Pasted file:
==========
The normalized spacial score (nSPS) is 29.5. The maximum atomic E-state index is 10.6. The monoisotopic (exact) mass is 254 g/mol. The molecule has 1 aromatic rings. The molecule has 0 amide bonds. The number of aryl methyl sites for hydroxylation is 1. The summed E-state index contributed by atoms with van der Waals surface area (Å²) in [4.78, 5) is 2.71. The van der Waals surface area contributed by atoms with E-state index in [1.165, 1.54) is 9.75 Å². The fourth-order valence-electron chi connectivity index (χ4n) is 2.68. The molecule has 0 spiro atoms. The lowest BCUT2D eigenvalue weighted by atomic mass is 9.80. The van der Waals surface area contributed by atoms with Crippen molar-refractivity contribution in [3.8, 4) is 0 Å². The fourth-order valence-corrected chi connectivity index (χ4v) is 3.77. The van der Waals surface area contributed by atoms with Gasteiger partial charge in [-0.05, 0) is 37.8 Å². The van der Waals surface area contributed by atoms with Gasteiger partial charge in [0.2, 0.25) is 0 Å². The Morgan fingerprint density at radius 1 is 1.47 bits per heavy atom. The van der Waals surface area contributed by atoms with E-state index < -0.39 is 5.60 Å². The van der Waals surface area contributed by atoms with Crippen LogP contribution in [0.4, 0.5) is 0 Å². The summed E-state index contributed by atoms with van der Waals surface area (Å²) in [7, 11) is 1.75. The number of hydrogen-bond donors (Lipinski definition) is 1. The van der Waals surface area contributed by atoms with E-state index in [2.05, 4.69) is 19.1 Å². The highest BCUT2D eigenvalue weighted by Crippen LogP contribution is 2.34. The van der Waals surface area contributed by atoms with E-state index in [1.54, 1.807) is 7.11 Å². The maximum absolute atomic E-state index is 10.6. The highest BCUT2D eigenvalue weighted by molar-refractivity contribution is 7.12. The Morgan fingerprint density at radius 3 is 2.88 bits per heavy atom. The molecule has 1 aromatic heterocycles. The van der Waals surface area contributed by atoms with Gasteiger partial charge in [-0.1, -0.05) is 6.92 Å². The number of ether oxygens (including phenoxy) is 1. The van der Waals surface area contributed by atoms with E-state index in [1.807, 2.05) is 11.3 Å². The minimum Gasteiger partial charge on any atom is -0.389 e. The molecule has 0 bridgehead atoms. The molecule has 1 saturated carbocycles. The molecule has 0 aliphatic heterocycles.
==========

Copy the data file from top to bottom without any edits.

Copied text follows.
The normalized spacial score (nSPS) is 29.5. The maximum atomic E-state index is 10.6. The monoisotopic (exact) mass is 254 g/mol. The molecule has 1 aromatic rings. The molecule has 0 amide bonds. The number of aryl methyl sites for hydroxylation is 1. The summed E-state index contributed by atoms with van der Waals surface area (Å²) in [4.78, 5) is 2.71. The van der Waals surface area contributed by atoms with E-state index in [1.165, 1.54) is 9.75 Å². The fourth-order valence-electron chi connectivity index (χ4n) is 2.68. The molecule has 0 spiro atoms. The lowest BCUT2D eigenvalue weighted by atomic mass is 9.80. The van der Waals surface area contributed by atoms with Crippen molar-refractivity contribution in [3.8, 4) is 0 Å². The fourth-order valence-corrected chi connectivity index (χ4v) is 3.77. The van der Waals surface area contributed by atoms with Gasteiger partial charge in [-0.05, 0) is 37.8 Å². The van der Waals surface area contributed by atoms with Gasteiger partial charge in [0.2, 0.25) is 0 Å². The Morgan fingerprint density at radius 1 is 1.47 bits per heavy atom. The van der Waals surface area contributed by atoms with E-state index < -0.39 is 5.60 Å². The van der Waals surface area contributed by atoms with Crippen LogP contribution in [0.4, 0.5) is 0 Å². The summed E-state index contributed by atoms with van der Waals surface area (Å²) in [7, 11) is 1.75. The number of hydrogen-bond donors (Lipinski definition) is 1. The van der Waals surface area contributed by atoms with E-state index in [2.05, 4.69) is 19.1 Å². The highest BCUT2D eigenvalue weighted by Crippen LogP contribution is 2.34. The van der Waals surface area contributed by atoms with E-state index in [1.54, 1.807) is 7.11 Å². The maximum absolute atomic E-state index is 10.6. The highest BCUT2D eigenvalue weighted by molar-refractivity contribution is 7.12. The Morgan fingerprint density at radius 3 is 2.88 bits per heavy atom. The molecule has 1 aromatic heterocycles. The van der Waals surface area contributed by atoms with Gasteiger partial charge in [-0.1, -0.05) is 6.92 Å². The number of ether oxygens (including phenoxy) is 1. The van der Waals surface area contributed by atoms with E-state index in [1.807, 2.05) is 11.3 Å². The minimum Gasteiger partial charge on any atom is -0.389 e. The molecule has 0 bridgehead atoms. The molecule has 1 saturated carbocycles. The molecule has 0 aliphatic heterocycles.